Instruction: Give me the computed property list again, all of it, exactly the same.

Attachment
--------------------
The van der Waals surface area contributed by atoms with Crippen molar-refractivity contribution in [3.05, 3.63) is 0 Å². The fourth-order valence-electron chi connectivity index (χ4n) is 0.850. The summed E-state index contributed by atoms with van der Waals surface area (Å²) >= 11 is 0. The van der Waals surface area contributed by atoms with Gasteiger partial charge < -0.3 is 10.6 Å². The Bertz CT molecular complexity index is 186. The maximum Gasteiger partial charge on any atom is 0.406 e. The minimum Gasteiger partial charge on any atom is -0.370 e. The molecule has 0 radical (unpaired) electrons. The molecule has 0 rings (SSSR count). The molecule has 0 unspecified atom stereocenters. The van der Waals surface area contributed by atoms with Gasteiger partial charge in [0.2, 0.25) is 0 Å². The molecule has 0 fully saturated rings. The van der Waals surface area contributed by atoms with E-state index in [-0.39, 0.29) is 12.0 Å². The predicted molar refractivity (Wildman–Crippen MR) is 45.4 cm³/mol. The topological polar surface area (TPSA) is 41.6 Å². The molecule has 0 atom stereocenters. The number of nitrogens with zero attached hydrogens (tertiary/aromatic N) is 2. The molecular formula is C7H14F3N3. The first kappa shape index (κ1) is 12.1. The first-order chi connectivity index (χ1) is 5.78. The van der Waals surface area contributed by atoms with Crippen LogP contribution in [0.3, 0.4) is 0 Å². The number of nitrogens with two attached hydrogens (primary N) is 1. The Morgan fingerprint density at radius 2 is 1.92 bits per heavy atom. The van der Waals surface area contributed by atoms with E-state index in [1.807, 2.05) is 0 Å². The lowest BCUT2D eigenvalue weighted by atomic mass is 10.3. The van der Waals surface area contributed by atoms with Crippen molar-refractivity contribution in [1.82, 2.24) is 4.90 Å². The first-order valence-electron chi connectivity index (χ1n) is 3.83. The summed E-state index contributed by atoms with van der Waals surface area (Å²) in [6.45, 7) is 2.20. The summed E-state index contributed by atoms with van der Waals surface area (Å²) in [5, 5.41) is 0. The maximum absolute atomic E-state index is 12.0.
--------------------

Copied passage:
The van der Waals surface area contributed by atoms with Crippen molar-refractivity contribution in [3.05, 3.63) is 0 Å². The fourth-order valence-electron chi connectivity index (χ4n) is 0.850. The summed E-state index contributed by atoms with van der Waals surface area (Å²) >= 11 is 0. The van der Waals surface area contributed by atoms with Gasteiger partial charge < -0.3 is 10.6 Å². The Bertz CT molecular complexity index is 186. The maximum Gasteiger partial charge on any atom is 0.406 e. The minimum Gasteiger partial charge on any atom is -0.370 e. The molecule has 0 radical (unpaired) electrons. The molecule has 0 rings (SSSR count). The molecule has 0 unspecified atom stereocenters. The van der Waals surface area contributed by atoms with Gasteiger partial charge in [0.2, 0.25) is 0 Å². The molecule has 0 fully saturated rings. The van der Waals surface area contributed by atoms with E-state index in [-0.39, 0.29) is 12.0 Å². The predicted molar refractivity (Wildman–Crippen MR) is 45.4 cm³/mol. The topological polar surface area (TPSA) is 41.6 Å². The molecule has 0 atom stereocenters. The number of nitrogens with zero attached hydrogens (tertiary/aromatic N) is 2. The molecular formula is C7H14F3N3. The first kappa shape index (κ1) is 12.1. The first-order chi connectivity index (χ1) is 5.78. The van der Waals surface area contributed by atoms with Crippen LogP contribution in [0.3, 0.4) is 0 Å². The number of nitrogens with two attached hydrogens (primary N) is 1. The Morgan fingerprint density at radius 2 is 1.92 bits per heavy atom. The van der Waals surface area contributed by atoms with E-state index in [1.807, 2.05) is 0 Å². The lowest BCUT2D eigenvalue weighted by atomic mass is 10.3. The van der Waals surface area contributed by atoms with Crippen molar-refractivity contribution in [1.82, 2.24) is 4.90 Å². The first-order valence-electron chi connectivity index (χ1n) is 3.83. The summed E-state index contributed by atoms with van der Waals surface area (Å²) in [6.45, 7) is 2.20. The summed E-state index contributed by atoms with van der Waals surface area (Å²) in [5, 5.41) is 0. The maximum absolute atomic E-state index is 12.0.